In general, when calculating the regular rate of pay for purposes of determining overtime under the FLSA, all remuneration must be included. This rule is subject to certain limited exceptions for, inter alia, discretionary bonuses and reimbursement of legitimate expenses. But, if an employer decides to provide an hourly “per diem” and classify it as expense reimbursement, can the employer exclude the “per diem” from the regular rate of pay? In a decision issued last week, the Fifth Circuit Court of Appeals, affirming the District Court’s finding of a willful violation of the FLSA, held that an employer violated the Act by excluding such “per diem” from the regular rate of pay in an attempt to artificially lower the regular rate of pay. Gagnon v. United Technisource Inc., 2010 U.S. App. LEXIS 10880 (5th Cir. May 27, 2010).
The facts before the court were simple. The employer initially paid the plaintiff a straight time rate of $5.50 per hour, plus a per diem of $12.50 per hour for the first 40 hours worked each workweek, and an overtime rate of $20 per hour thereafter. Later on, the employer increased the plaintiff’s hourly per diem and hourly overtime rate by $1 (i.e., to $13.50 and $21.00 respectively) while leaving the straight time rate unchanged, characterizing this increase as a “raise.” When Plaintiff sued for alleged unpaid overtime, the employer asserted that its overtime payments exceeded legal obligations as the overtime rate was much greater than time and a half the hourly rate of $5.50 per hour. The employer further asserted that the per diem reasonably approximated reimbursable expenses and thus did not need to be included in the regular rate of pay.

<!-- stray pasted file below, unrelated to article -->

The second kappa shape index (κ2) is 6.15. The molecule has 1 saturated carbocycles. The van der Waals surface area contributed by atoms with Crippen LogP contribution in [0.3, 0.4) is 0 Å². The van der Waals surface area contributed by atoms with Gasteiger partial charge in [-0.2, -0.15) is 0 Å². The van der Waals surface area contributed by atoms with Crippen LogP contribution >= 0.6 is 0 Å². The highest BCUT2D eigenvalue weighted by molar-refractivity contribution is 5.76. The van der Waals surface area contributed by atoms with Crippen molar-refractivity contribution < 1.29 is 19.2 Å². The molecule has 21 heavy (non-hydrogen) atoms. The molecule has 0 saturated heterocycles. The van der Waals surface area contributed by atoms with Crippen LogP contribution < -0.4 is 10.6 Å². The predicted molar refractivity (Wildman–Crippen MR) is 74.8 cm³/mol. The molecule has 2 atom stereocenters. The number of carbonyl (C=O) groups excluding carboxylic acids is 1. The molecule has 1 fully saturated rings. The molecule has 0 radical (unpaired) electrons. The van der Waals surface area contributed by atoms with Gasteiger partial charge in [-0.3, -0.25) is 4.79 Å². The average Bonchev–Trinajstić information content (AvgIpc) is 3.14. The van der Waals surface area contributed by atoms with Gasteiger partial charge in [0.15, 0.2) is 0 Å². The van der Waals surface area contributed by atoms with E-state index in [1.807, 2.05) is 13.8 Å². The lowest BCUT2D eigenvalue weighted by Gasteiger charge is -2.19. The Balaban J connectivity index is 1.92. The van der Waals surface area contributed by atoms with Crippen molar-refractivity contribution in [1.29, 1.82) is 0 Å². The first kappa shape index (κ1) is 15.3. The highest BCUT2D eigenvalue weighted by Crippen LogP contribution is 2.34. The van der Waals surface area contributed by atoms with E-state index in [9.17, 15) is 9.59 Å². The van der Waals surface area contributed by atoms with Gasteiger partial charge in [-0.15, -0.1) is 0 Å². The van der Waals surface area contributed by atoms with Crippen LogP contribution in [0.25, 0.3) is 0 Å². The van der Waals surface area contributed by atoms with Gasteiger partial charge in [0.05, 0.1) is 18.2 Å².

The Court rejected the employer’s defenses. While recognizing that a per diem could be excludable from the regular rate, the Court deferred to the Department of Labor’s position, as delineated in the Field Operations Handbook, that any per diem or similar payment that is based upon hours worked must be included in the regular rate. Id. at fn. 6. The Court expressed its belief that the employer had attempted to artificially reduce the regular rate and reduce overtime costs and stated “we can conceive of no reason why a legitimate per diem would vary by the hour and be capped at the forty-hour mark, which not so coincidentally corresponds to the point at which regular wages stop and the overtime rate applies.” Id. at * 9. The Court also: (i) rejected the employer’s attempt to offset liability with allegedly overpaid per diem that the plaintiff should not have received based on a change in his home address which moved him closer to the workplace and theoretically reduced his expenses (on the basis that the per diem was actually part of the regular rate of pay and not expense reimbursement in the first place); (ii) reiterated that a counterclaim is inappropriate in an FLSA action pursuant to precedent (and must be brought separately, if at all); and (iii) stated that plaintiff’s attorneys were entitled to recover fees for their work on the appeal while vacating the initial fee award due to the District Court’s failure to explain the basis therefore (which, as an aside, was 6 times back pay and liquidated damages awarded to the Plaintiff, combined).
All employers should review their overtime calculation protocols to ensure they are paying time and a half the properly calculated regular rate of pay for all overtime hours. To the extent an employer provides a per diem for expense reimbursement, if the per diem is based on hours worked, there is a significant concern with excluding the “per diem” from the regular rate calculation.